The church’s Facebook page is active and advertises a Financial Fast on the first week of every month in 2011. Congregants are advised to meditate on Scripture verses (Exodus 22:14; Proverbs 22:7; Matthew 25:14-20; Malachi 3:10) and refrain from discretionary spending and credit card dependency. The fast was scheduled to kick off in May with a 4-week Bible Study on Becoming Better Financial Stewards.
“The fast is really about curbing the need to consume. It doesn’t matter whether you’re a good steward or a spendthrift; all of us consume more than we need,” the announcement said.
If any of our Atlanta readers know the fate of this congregation, please let us know. Whatever it is, we applaud its willingness to advocate better financial stewardship.
“More than 90 metro Atlanta churches were posted for prospective foreclosure from 2006 to 2010, according to a review by the Kennesaw-based real estate research firm Equity Depot for The Atlanta Journal-Constitution,” AJC reported in February. Fifty churches, most of them small African-American congregations, “dominate the foreclosure lists,” AJC reported.
In January, The Wall Street Journal published a story that explored the roots of the church foreclosure crisis nationwide. The bottom line: Historically, churches have been accustomed to obtaining specialized loans that allow them favorable repayment structures. But after the economic downturn, many of those churches were faced with situations similar to the subprime mortgage crisis that devastated countless homeowners.
“Since 2008, nearly 200 religious facilities have been foreclosed on by banks, up from eight during the previous two years and virtually none in the decade before,” The CoStar Group real estate services firm told the Wall Street Journal. A representative at CoStar told Urban Faith Friday that the group hasn’t updated its church foreclosure data since then, but promised to keep us posted if it does.
In April 2010, Reuters published an in-depth report on the situation, which also noted that African American churches have been hit particularly hard.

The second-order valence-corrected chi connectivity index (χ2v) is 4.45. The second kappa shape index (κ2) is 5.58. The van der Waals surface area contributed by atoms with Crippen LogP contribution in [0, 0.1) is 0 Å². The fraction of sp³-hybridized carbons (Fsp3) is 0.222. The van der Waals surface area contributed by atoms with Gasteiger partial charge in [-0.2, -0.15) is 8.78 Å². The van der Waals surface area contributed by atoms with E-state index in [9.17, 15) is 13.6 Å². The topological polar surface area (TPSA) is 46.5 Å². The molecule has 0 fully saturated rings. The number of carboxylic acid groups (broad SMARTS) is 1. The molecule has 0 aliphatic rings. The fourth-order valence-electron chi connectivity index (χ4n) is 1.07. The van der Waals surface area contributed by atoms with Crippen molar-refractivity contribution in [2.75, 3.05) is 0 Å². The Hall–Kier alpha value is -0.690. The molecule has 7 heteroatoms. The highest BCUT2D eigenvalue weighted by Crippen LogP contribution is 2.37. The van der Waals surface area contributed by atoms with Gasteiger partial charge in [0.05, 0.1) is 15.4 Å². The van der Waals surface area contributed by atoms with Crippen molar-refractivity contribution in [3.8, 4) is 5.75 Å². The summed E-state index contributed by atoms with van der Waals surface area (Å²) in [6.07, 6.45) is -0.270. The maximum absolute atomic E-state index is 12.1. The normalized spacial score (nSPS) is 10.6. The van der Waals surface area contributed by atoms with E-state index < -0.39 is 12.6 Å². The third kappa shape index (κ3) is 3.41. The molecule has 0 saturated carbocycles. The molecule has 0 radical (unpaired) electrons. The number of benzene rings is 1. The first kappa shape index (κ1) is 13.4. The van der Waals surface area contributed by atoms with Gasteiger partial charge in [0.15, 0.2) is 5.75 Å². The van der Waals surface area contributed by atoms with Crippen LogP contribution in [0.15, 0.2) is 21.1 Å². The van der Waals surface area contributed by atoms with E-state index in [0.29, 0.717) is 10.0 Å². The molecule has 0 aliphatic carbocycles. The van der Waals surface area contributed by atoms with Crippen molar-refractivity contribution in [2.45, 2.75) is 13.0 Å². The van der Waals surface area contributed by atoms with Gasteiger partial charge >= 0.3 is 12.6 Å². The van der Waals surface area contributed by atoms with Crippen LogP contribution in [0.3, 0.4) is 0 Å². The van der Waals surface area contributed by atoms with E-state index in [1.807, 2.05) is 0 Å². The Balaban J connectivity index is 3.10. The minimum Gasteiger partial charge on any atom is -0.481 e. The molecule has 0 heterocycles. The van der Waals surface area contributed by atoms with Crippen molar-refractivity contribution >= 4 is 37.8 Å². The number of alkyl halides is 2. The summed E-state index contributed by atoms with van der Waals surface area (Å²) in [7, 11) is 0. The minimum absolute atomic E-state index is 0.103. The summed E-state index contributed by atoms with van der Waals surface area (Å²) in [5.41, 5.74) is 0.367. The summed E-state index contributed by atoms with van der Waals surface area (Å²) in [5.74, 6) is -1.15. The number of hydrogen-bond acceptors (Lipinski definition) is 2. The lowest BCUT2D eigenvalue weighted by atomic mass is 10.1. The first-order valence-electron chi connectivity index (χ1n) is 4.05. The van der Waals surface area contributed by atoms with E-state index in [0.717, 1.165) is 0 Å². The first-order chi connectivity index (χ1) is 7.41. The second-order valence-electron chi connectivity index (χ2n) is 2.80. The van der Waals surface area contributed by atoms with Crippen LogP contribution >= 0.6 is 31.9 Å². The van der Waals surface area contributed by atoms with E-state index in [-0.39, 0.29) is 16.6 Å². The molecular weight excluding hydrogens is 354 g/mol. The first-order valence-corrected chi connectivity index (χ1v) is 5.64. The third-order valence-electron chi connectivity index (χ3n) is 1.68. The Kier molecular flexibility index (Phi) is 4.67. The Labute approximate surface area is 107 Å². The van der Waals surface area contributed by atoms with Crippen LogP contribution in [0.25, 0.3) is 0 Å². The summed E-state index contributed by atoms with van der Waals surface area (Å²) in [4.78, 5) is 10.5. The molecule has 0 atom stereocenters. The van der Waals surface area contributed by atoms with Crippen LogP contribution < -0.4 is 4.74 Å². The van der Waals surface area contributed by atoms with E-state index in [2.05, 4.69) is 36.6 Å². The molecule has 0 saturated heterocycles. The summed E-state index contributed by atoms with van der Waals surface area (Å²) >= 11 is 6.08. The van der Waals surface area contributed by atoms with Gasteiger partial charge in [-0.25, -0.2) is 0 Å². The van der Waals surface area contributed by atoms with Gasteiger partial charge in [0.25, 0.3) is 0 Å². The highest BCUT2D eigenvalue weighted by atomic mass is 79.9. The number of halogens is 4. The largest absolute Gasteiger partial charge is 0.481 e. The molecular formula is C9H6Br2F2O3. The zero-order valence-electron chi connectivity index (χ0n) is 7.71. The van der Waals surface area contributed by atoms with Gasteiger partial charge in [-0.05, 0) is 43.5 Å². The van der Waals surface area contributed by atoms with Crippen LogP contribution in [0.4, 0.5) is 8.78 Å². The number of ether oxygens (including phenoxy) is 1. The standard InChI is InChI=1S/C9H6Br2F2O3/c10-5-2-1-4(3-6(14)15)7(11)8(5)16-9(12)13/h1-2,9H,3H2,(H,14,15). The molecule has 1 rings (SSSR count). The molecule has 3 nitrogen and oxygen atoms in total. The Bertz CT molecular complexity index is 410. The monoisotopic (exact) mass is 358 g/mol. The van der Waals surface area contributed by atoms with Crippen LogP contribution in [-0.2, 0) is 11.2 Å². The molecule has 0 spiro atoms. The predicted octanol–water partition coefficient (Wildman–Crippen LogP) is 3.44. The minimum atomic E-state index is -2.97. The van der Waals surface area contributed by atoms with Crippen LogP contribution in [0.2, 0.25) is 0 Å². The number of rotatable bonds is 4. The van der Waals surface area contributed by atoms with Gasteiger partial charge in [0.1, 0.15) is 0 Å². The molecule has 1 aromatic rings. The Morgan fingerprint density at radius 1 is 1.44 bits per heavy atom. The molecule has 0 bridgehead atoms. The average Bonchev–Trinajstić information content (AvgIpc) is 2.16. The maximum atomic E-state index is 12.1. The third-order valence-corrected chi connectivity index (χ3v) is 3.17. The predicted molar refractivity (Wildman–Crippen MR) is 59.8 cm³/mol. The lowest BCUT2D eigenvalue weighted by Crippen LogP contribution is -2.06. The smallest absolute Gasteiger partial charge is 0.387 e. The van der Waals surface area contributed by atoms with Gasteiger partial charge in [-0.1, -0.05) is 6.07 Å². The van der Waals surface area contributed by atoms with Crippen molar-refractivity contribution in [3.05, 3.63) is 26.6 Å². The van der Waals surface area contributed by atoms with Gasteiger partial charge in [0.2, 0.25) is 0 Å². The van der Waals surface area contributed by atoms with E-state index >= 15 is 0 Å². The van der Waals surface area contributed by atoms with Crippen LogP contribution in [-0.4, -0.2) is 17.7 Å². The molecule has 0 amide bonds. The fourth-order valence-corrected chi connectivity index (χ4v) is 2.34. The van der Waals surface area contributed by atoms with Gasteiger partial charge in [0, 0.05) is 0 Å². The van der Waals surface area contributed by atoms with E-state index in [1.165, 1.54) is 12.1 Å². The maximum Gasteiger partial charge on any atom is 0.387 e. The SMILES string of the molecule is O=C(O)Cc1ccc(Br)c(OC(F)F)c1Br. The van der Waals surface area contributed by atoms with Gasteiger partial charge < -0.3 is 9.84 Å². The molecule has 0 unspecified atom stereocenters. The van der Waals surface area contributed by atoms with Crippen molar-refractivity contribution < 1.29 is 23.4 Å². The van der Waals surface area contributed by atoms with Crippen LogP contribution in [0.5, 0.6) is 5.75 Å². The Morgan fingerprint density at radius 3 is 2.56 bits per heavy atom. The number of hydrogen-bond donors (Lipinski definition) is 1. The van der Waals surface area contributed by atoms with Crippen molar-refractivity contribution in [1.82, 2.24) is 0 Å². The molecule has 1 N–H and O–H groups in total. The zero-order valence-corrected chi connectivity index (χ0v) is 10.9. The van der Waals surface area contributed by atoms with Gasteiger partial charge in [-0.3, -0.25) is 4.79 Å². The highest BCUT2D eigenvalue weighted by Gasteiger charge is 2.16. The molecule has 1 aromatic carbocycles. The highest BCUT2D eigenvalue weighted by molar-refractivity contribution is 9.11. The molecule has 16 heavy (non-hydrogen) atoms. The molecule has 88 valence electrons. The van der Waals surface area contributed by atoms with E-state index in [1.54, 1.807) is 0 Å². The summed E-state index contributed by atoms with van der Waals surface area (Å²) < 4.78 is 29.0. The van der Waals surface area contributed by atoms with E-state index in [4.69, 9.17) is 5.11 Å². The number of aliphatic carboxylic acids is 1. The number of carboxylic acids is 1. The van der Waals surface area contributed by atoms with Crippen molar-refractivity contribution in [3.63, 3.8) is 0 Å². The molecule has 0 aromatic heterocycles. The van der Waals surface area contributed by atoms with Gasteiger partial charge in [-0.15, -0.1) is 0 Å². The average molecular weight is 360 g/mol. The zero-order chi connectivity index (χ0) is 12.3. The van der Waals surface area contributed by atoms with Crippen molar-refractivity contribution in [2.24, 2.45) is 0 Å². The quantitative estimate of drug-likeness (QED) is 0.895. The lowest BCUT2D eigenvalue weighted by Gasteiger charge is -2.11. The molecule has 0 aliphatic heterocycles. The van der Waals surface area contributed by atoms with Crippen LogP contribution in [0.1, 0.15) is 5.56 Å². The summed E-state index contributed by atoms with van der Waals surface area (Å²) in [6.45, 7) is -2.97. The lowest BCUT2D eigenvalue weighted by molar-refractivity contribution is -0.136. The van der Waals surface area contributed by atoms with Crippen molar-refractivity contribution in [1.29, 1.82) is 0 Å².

“Their congregations have suffered higher unemployment, and often the churches provide more services,” Reuters reported.
Rev. Grainger Browning, senior pastor of Ebenezer AME Church in Fort Washington Maryland told the news wire, “At a recent meeting with the 100 top pastors in the country, it was amazing how all of us were facing some sort of challenge with the banks.”
A historically high rate of church building preceded the most recent economic collapse. According to data from the U.S. Census Bureau, money spent on the construction of religious buildings rose sharply in the late 1990s and peaked at $9 billion in 2003 before leveling off. A study by the Barna Group found that more than half of U.S. churches said they have been hurt by the recession, according to the Reuters report.
Then, on July 8, BusinessWeek published a grim article about the residential housing collapse titled “The Housing Horror Show Is Worse than You Think,” which makes us suspect the crisis is far from over for churches.
“The housing decline will be a long, multiyear process, and the multiplier effect across the economy will be enormous,” Doug Ramsey, an analyst at Minneapolis investment firm Leuthold Group told BW.
“What was real and what was never meant to be?” Ramsey wondered.
It’s a good question for struggling congregations as well. With iconic churches like Robert Schuller’s Crystal Cathedral going bankrupt, perhaps its not only the end of the McMansion era, but also the church expansion one.
The situation leaves us with questions:
What was done in faith and what was bad stewardship?
What do church foreclosures and bankruptcies do to the church’s collective witness?
How do we respond in faith to this crisis?
If your church is being foreclosed upon or facing serious financial hardship and you think your story can help others, we want to hear from you. Email me at [email protected]